3 reasons leadership styles get in our way

Leadership styles are a major part of many leadership development programs, and a popular way to train leaders. It gives them a sense of who they are and how they can be most effective in their important and complex jobs. The modern concept of leadership styles has been around since the late 1930s and is typically traced back to Kurt Lewin’s study that identifies three core leadership styles.

Lewin’s work began to change the way people thought about leadership. Today, you can find hundreds of leadership models, most with accompanying styles. Styles can help leaders understand themselves and how to better lead. However, there are some common problems with all these leadership style models.

The problem isn’t the models themselves, but how we use them. Here are three major mistakes that occur because of reliance on leadership styles.

1. We use them to rationalize our behavior

“Since this is my leadership style, you can’t expect me to be good at that.” Unfortunately, the “that” being referred to is likely an important task or role the leader must play. By rationalizing “that’s not my style,” they convince themselves not to worry about it. Rationalizing is telling ourselves a “rational lie.” We don’t know it, nor do we need to learn it, because it isn’t included in our “labeled leadership style.” When we rationalize, we have no reason to change our behavior.

2. We use them to excuse our behavior

“I’m sorry, but that isn’t my style. I’m not a very [insert style description] leader.” Perhaps even more challenging than rationalizing, this is excusing behavior (or lack thereof) as acceptable, even if the approach or behavior didn’t work.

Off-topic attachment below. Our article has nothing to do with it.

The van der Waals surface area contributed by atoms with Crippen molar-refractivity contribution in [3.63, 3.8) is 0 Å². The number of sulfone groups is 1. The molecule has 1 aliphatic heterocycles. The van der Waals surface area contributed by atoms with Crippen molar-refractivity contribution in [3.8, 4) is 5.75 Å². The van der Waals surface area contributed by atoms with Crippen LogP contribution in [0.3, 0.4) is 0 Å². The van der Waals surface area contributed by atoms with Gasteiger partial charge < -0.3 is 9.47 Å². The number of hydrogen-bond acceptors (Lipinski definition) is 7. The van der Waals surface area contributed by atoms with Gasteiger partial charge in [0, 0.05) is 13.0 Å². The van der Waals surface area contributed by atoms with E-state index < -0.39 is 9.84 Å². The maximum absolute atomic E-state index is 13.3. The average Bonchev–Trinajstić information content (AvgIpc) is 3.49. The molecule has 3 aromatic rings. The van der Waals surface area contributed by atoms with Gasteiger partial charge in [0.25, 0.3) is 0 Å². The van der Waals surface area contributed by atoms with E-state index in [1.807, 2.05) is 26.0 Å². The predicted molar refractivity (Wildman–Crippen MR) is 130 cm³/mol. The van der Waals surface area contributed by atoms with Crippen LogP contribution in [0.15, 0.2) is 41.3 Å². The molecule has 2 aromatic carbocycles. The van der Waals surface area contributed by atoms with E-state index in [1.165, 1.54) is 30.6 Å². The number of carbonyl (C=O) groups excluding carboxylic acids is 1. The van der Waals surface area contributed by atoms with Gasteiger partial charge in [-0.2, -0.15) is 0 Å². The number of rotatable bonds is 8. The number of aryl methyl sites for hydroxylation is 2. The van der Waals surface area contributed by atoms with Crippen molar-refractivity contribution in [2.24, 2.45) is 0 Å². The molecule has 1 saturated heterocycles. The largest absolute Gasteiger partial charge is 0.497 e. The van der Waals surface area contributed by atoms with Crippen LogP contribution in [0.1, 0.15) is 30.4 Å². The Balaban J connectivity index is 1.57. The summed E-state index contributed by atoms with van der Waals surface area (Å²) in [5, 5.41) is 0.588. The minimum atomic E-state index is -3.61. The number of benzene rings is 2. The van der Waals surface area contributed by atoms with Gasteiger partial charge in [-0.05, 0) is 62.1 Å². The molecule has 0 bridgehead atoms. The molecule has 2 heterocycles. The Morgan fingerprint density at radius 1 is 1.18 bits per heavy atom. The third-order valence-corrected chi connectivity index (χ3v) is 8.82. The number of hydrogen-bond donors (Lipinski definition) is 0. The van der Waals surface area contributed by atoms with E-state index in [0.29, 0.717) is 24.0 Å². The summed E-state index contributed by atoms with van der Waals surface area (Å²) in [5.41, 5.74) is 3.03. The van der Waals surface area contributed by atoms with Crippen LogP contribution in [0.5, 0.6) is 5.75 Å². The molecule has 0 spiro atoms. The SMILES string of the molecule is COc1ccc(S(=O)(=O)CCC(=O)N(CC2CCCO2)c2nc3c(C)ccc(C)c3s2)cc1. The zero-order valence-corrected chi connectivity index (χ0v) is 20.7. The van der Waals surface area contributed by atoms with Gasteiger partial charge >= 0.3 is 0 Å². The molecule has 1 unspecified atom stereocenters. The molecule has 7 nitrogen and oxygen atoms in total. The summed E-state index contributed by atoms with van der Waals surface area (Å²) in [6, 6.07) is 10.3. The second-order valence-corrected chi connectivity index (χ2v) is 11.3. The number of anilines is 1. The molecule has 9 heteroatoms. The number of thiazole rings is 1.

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3. We use them to oversimplify our work

The point of a model is to take something complicated and make it simpler to understand. This is why leadership style models are so helpful. They give us clues, cues and mental handles to deal with complex and complicated situations and ideas. But danger arises when we mistake the simplicity of the model for the truth itself. Appropriate responses only come from a deep familiarity and understanding of the reality of any situation.

I see all these mistakes made all the time. The problem with each is that the style becomes a substitute for continuing to learn how to lead more effectively. When we rationalize or excuse ourselves, there is no reason to learn anything new. (After all, “What is the point? We are X style of leader, not Y style.”) And when we oversimplify, we don’t see the need to learn either because “we understand leadership.”

As a guideline or a starting point, leadership styles are a beneficial tool to preliminarily understand behaviors or tendencies. It’s when we lean into them too hard that they can become a hindrance, not only to ourselves but to those we are developing as leaders. Just like any other label, we must be careful not to:

  • Rely on them too much
  • Teach them too early
  • Treat them as static truths from which people cannot evolve or grow
  • Apply too many different models.

We should treat our leadership style as a temporary landing spot, not a permanent residence. Just until we master the next skill.